My point is to address all eating/food scenarios and discuss how to deal with the situations. It has been tough here and there for me this year, but they do try to be safe. It is really just a big education process for those not familiar with food allergies.
My best friend has 7 year old triplets, 2 boys and a girl! You have your hands full. Will be nice to send them to school for a couple of hours if you can feel that they are safe. I wish you well. becca

Posted on: Tue, 02/25/2003 - 5:12am
Shawn's picture
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Joined: 09/07/1999 - 09:00

The Epi-Trainer is a great idea - everyone who might have to use it should try it out to be sure they know where to position it, etc. However, clicking the trainer feels nothing like the real pen when it goes off. Take as many expired Epi-pens as you can - ideally one for you and for each teacher/principal, show them how to do it, then have them actually inject one of the things into a grapefruit or orange. We've found that seeing that real needle seems to help drive home the point of how serious the allergy is.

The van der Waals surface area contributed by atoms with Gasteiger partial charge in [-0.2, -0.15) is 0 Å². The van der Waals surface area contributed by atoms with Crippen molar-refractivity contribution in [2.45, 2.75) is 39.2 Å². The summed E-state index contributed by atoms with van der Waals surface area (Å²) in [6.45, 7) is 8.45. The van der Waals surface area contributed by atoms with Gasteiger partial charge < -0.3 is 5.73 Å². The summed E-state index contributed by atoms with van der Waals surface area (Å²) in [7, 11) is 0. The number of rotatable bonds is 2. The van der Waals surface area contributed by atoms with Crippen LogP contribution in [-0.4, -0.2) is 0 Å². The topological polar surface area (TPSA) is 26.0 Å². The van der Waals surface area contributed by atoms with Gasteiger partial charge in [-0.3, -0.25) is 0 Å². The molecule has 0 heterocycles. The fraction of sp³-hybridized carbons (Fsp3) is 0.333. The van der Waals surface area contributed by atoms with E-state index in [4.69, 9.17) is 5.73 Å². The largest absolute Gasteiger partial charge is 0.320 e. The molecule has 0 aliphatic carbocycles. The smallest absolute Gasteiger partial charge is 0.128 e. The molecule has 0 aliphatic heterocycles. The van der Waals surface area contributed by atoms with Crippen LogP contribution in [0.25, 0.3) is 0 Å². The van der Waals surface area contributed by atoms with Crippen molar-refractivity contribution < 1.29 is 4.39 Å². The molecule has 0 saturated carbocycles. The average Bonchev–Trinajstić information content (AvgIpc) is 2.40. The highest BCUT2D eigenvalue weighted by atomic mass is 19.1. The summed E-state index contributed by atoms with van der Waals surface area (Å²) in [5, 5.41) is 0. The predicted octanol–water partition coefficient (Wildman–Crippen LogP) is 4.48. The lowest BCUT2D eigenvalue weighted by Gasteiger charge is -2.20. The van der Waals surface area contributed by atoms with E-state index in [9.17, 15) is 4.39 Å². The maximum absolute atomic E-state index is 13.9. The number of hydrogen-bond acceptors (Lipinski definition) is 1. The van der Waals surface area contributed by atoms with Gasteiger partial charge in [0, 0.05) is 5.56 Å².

Posted on: Fri, 02/28/2003 - 6:59am
anonymous's picture
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Joined: 05/28/2009 - 16:42

This is my sons first year attending preschool, fortunately our school is "Peanut Free" but some of the things that I did to ensure saftey were, I gave each parent a letter explaining that we have a peanut allergic son and a short explanation of what and how allergic he is. To my surprize parents were very receptive, they always ask me if what ever they plan to bring is safe. you may want to try to get the teacher to purchase the snacks instead of each child bringing in their own, that way you can check it upon arrival to school. good luck.

Posted on: Sat, 03/01/2003 - 3:26pm
LisaMcDowell's picture
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Joined: 12/06/2002 - 09:00

Hi Missy,
You may want to try going to the list of all boards under "Schools" for "Preschool took the ball & ran with it". Maybe Lindsey's Mom can offer you some help also.
Good luck & stay safe!